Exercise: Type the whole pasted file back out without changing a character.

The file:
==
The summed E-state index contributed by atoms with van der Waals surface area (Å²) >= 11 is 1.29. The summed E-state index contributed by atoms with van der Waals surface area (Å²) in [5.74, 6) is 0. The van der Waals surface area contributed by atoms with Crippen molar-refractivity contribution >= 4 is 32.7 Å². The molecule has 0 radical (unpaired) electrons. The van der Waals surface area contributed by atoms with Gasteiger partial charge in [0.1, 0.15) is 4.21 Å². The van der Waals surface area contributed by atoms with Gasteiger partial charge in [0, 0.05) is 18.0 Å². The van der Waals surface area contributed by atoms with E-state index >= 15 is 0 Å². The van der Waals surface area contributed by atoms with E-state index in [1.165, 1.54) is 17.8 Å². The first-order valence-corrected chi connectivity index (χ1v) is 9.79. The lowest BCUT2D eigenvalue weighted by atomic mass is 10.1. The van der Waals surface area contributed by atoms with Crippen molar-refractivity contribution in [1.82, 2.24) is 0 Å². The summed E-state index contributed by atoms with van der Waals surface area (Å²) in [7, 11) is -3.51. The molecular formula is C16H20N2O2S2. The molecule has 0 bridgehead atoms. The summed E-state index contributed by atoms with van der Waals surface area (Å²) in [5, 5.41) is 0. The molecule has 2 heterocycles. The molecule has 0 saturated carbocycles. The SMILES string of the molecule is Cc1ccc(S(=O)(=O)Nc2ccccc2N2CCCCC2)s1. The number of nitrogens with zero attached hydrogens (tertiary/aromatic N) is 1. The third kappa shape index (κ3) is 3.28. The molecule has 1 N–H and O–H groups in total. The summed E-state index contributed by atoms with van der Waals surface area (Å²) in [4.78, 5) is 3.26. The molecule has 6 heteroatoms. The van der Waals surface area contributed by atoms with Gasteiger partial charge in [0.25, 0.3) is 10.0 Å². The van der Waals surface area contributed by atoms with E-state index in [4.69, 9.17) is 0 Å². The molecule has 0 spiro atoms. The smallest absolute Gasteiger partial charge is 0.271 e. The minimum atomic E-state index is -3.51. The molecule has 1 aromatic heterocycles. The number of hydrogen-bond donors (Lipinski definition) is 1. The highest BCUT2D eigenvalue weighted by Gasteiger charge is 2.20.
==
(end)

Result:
The summed E-state index contributed by atoms with van der Waals surface area (Å²) >= 11 is 1.29. The summed E-state index contributed by atoms with van der Waals surface area (Å²) in [5.74, 6) is 0. The van der Waals surface area contributed by atoms with Crippen molar-refractivity contribution >= 4 is 32.7 Å². The molecule has 0 radical (unpaired) electrons. The van der Waals surface area contributed by atoms with Gasteiger partial charge in [0.1, 0.15) is 4.21 Å². The van der Waals surface area contributed by atoms with Gasteiger partial charge in [0, 0.05) is 18.0 Å². The van der Waals surface area contributed by atoms with E-state index >= 15 is 0 Å². The van der Waals surface area contributed by atoms with E-state index in [1.165, 1.54) is 17.8 Å². The first-order valence-corrected chi connectivity index (χ1v) is 9.79. The lowest BCUT2D eigenvalue weighted by atomic mass is 10.1. The van der Waals surface area contributed by atoms with Crippen molar-refractivity contribution in [1.82, 2.24) is 0 Å². The summed E-state index contributed by atoms with van der Waals surface area (Å²) in [7, 11) is -3.51. The molecular formula is C16H20N2O2S2. The molecule has 0 bridgehead atoms. The summed E-state index contributed by atoms with van der Waals surface area (Å²) in [5, 5.41) is 0. The molecule has 2 heterocycles. The molecule has 0 saturated carbocycles. The SMILES string of the molecule is Cc1ccc(S(=O)(=O)Nc2ccccc2N2CCCCC2)s1. The number of nitrogens with zero attached hydrogens (tertiary/aromatic N) is 1. The third kappa shape index (κ3) is 3.28. The molecule has 1 N–H and O–H groups in total. The summed E-state index contributed by atoms with van der Waals surface area (Å²) in [4.78, 5) is 3.26. The molecule has 6 heteroatoms. The van der Waals surface area contributed by atoms with Gasteiger partial charge in [0.25, 0.3) is 10.0 Å². The van der Waals surface area contributed by atoms with E-state index in [4.69, 9.17) is 0 Å². The molecule has 0 spiro atoms. The smallest absolute Gasteiger partial charge is 0.271 e. The minimum atomic E-state index is -3.51. The molecule has 1 aromatic heterocycles. The number of hydrogen-bond donors (Lipinski definition) is 1. The highest BCUT2D eigenvalue weighted by Gasteiger charge is 2.20.